Asylum seekers camped outside Watson Hotel say they want to hear from Mayor Eric Adams directly
NEW YORK -- Asylum seekers remained camped outside a Manhattan hotel for the second day in a row on Tuesday.
Many are refusing to relocate to a relief center at the Brooklyn Cruise Terminal, citing concerns over shelter conditions. They also say the Watson Hotel's location on the West Side makes starting their new lives in New York City a little bit easier.
The city tweeted a video showing the inside of the Brooklyn relief center, which was set up to temporarily house up to 1,000 men, who arrived as asylum seekers and were initially placed at the Watson.
The city now plans to use the Watson for asylum-seeking families with children, and sources tell CBS2 that City Hall plans to start moving those families in as early as next week.
MTA buses showed up again Tuesday to take the single men to Brooklyn. Some boarded the buses, but not everyone wants to go.
"That's not a better place. That's a bad place," one man said. "That's not good for anybody."
The asylum seekers say some have been living in the hotel for weeks, others just days. They say they'd rather stay camped outside instead of moving, citing a lack of privacy and tight conditions at the new shelter.
"They're trying to move us to a shelter where there's not enough space, not enough bathrooms, not comfortable, no heat," one man said through a translator.
"There's hundreds of people packed together head to toe," another person said.
In Spanish, Carlos Espinosa said the shelter was like a jail.
They say they're waiting to hear from Mayor Eric Adams directly.
"We want to stay here. Waiting for Mayor Adams to come and tell us what solution he has for us. But we don't want to move from here if he doesn't have a solution," the man added.
READ MORE: Mayor Adams' plan to use Brooklyn Cruise Terminal as emergency shelter for asylum seekers faces backlash
Father leaders and community members stood with the men outside.
"We can do better, and we must do better," one person said.
On Monday, the mayor toured the Brooklyn facility, where the city says the men will receive a cot, hot showers, three meals a day and transportation.
"I just had to come here when I started hearing rumors about it was too cold. My brother's got on shorts," Adams said Monday in Brooklyn.
Advocates say the hotel's location provides better access to work for the asylum seekers.
"The thing that the migrants want the most is to work, and many of them are already working, and they found work, because they're centrally in Midtown, Manhattan. It will be a challenge for them to get to work from a place that is so remote," Legal Aid staff attorney Josh Goldfein said.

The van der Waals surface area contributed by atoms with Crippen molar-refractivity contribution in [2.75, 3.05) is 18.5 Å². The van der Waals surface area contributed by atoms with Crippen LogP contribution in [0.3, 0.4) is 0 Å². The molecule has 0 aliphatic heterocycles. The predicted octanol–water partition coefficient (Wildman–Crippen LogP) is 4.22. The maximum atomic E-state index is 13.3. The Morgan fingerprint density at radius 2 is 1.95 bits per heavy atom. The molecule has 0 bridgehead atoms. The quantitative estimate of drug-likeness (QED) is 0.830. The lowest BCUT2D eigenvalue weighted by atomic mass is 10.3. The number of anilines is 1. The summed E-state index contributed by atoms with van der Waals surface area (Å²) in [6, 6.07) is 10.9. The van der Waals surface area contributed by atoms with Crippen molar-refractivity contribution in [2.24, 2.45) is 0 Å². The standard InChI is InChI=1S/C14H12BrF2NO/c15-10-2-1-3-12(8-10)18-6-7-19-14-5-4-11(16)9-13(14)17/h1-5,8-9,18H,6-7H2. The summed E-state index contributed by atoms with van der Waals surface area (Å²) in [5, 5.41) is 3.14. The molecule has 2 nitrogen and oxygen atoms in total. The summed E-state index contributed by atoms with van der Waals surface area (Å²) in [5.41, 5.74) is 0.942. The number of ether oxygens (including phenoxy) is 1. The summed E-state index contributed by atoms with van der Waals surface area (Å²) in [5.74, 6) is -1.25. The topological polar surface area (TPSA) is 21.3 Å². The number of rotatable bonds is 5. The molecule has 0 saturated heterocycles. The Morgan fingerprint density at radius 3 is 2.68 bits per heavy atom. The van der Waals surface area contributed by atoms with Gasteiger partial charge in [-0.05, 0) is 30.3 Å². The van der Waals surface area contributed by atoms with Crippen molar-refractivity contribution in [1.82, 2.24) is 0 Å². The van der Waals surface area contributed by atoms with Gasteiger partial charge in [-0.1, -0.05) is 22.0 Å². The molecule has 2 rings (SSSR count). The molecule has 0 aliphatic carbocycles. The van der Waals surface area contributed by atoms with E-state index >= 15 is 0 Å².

They add it's difficult for them to not only find legit jobs, because they have to wait six months for working papers, but also to find somewhere else to live, as they're ineligible for housing subsidies.
"If we made them available to the undocumented, to asylum seekers, they would then have an ability to get permanent housing," said Christine Quinn, CEO of Women in Need.
Watch Zinnia Maldonado's report
The city's Department of Immigrant Affairs says it's not offering detention centers, rather providing the same services at the Brooklyn terminal as any other relief center.
The city says there's security at the facility and nearly 100 toilets.
Jesus Lopez is staying there. He told CBS2 it's better than the Watson sidewalk but laments the bathrooms are in separate trailers.
"To bathe, you have to go outside and stand in the cold," he said in Spanish. "I see that as wrong."
The Immigrant Affairs Twitter account has been posting videos and pictures, trying to fight what it calls misleading information.
The commissioner of the Office of Immigrant Affairs came to the Watson on Tuesday to speak with asylum seekers, then took a bus with a group to go look at the Brooklyn facility.
"We're just trying to have a dignified place to stay," one person said at the Watson.
CBS News' Ed O'Keefe asked the mayor if his decision to open the congregate shelter was a mistake.
"No, it wasn't. It was smart that we pivot and strategically move. We have been stating for months, we are running out of room, and then when we ran out of room, we had to pivot and shift," Adams said.
Watch Alice Gainer's report
Homeless advocates argue there is enough room, if only the city would more quickly help people in shelters move into permanent housing.
"If the city were to invest in those programs to move people out, get them into permanent housing, get them back in the community, they would free up space in the shelter system for the migrants," Goldfein said.
More than 43,000 asylum seekers have come to New York City since last spring.
"Children won't sleep in the street. Single adult males will go into congregate shelter settings, but they will be treated with the dignity we've given everyone," Adams said.
Sources tell CBS2 that housing asylum seekers is estimated to cost New York City $1.4 billion this fiscal year and $2.8 billion the next fiscal year.
Ahead of Gov. Kathy Hochul's budget proposal unveiling on Wednesday, some elected leaders in the city are urging her to include funding for shelter and services for asylum seekers.
Outside the Watson, police have closed off one side of 57th Street between 10th and Ninth to traffic.
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